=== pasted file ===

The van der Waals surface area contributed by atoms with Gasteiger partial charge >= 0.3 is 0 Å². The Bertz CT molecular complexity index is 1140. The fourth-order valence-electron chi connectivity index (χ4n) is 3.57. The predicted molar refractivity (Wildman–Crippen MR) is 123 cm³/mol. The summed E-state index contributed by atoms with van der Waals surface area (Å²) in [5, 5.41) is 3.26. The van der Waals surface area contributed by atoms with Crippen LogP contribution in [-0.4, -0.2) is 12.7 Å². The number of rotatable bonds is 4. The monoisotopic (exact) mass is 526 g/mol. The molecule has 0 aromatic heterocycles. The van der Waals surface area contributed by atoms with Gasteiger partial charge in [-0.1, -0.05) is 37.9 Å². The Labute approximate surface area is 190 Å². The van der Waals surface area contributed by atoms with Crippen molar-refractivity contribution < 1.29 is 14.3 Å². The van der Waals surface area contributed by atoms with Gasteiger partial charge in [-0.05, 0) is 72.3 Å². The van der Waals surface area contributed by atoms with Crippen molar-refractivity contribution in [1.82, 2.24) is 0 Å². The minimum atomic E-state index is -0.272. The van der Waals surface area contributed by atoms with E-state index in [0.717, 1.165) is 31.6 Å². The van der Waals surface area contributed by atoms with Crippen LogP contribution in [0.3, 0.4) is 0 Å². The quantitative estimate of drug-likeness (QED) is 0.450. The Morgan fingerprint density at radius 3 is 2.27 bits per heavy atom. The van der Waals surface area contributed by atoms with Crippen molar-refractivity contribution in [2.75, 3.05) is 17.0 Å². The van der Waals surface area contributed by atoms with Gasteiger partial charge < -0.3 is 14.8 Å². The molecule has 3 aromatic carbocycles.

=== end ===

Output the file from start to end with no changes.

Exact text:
The van der Waals surface area contributed by atoms with Gasteiger partial charge >= 0.3 is 0 Å². The Bertz CT molecular complexity index is 1140. The fourth-order valence-electron chi connectivity index (χ4n) is 3.57. The predicted molar refractivity (Wildman–Crippen MR) is 123 cm³/mol. The summed E-state index contributed by atoms with van der Waals surface area (Å²) in [5, 5.41) is 3.26. The van der Waals surface area contributed by atoms with Crippen LogP contribution in [-0.4, -0.2) is 12.7 Å². The number of rotatable bonds is 4. The monoisotopic (exact) mass is 526 g/mol. The molecule has 0 aromatic heterocycles. The van der Waals surface area contributed by atoms with Gasteiger partial charge in [-0.1, -0.05) is 37.9 Å². The Labute approximate surface area is 190 Å². The van der Waals surface area contributed by atoms with Crippen molar-refractivity contribution < 1.29 is 14.3 Å². The van der Waals surface area contributed by atoms with Gasteiger partial charge in [-0.05, 0) is 72.3 Å². The van der Waals surface area contributed by atoms with Crippen molar-refractivity contribution in [1.82, 2.24) is 0 Å². The minimum atomic E-state index is -0.272. The van der Waals surface area contributed by atoms with E-state index in [0.717, 1.165) is 31.6 Å². The van der Waals surface area contributed by atoms with Crippen LogP contribution in [0.3, 0.4) is 0 Å². The quantitative estimate of drug-likeness (QED) is 0.450. The Morgan fingerprint density at radius 3 is 2.27 bits per heavy atom. The van der Waals surface area contributed by atoms with Crippen molar-refractivity contribution in [2.75, 3.05) is 17.0 Å². The van der Waals surface area contributed by atoms with Gasteiger partial charge < -0.3 is 14.8 Å². The molecule has 3 aromatic carbocycles.